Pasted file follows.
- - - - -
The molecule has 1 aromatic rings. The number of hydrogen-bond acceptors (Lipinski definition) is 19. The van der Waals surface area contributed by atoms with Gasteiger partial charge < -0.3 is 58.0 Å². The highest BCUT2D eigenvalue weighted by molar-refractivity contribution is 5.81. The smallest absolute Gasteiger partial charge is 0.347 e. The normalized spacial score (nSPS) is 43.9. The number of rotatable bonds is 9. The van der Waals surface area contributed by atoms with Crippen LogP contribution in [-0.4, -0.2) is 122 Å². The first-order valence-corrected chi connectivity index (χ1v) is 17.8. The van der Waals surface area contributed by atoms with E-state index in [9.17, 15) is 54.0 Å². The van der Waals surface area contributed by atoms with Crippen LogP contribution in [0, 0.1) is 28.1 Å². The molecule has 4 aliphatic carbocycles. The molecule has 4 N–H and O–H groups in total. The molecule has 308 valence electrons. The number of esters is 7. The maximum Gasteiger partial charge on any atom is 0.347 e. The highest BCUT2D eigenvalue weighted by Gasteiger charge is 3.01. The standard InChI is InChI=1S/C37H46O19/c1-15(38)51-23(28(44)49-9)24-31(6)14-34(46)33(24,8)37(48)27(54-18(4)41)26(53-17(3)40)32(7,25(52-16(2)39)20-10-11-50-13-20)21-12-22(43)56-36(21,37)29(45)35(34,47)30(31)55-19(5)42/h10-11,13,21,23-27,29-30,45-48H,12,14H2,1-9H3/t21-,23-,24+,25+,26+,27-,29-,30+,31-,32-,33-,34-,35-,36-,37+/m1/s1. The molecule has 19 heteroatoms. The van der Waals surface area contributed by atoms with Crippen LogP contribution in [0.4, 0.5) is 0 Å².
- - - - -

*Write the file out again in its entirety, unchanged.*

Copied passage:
The molecule has 1 aromatic rings. The number of hydrogen-bond acceptors (Lipinski definition) is 19. The van der Waals surface area contributed by atoms with Gasteiger partial charge < -0.3 is 58.0 Å². The highest BCUT2D eigenvalue weighted by molar-refractivity contribution is 5.81. The smallest absolute Gasteiger partial charge is 0.347 e. The normalized spacial score (nSPS) is 43.9. The number of rotatable bonds is 9. The van der Waals surface area contributed by atoms with Crippen LogP contribution in [-0.4, -0.2) is 122 Å². The first-order valence-corrected chi connectivity index (χ1v) is 17.8. The van der Waals surface area contributed by atoms with E-state index in [9.17, 15) is 54.0 Å². The van der Waals surface area contributed by atoms with Crippen LogP contribution in [0, 0.1) is 28.1 Å². The molecule has 4 aliphatic carbocycles. The molecule has 4 N–H and O–H groups in total. The molecule has 308 valence electrons. The number of esters is 7. The maximum Gasteiger partial charge on any atom is 0.347 e. The highest BCUT2D eigenvalue weighted by Gasteiger charge is 3.01. The standard InChI is InChI=1S/C37H46O19/c1-15(38)51-23(28(44)49-9)24-31(6)14-34(46)33(24,8)37(48)27(54-18(4)41)26(53-17(3)40)32(7,25(52-16(2)39)20-10-11-50-13-20)21-12-22(43)56-36(21,37)29(45)35(34,47)30(31)55-19(5)42/h10-11,13,21,23-27,29-30,45-48H,12,14H2,1-9H3/t21-,23-,24+,25+,26+,27-,29-,30+,31-,32-,33-,34-,35-,36-,37+/m1/s1. The molecule has 19 heteroatoms. The van der Waals surface area contributed by atoms with Crippen LogP contribution in [0.4, 0.5) is 0 Å².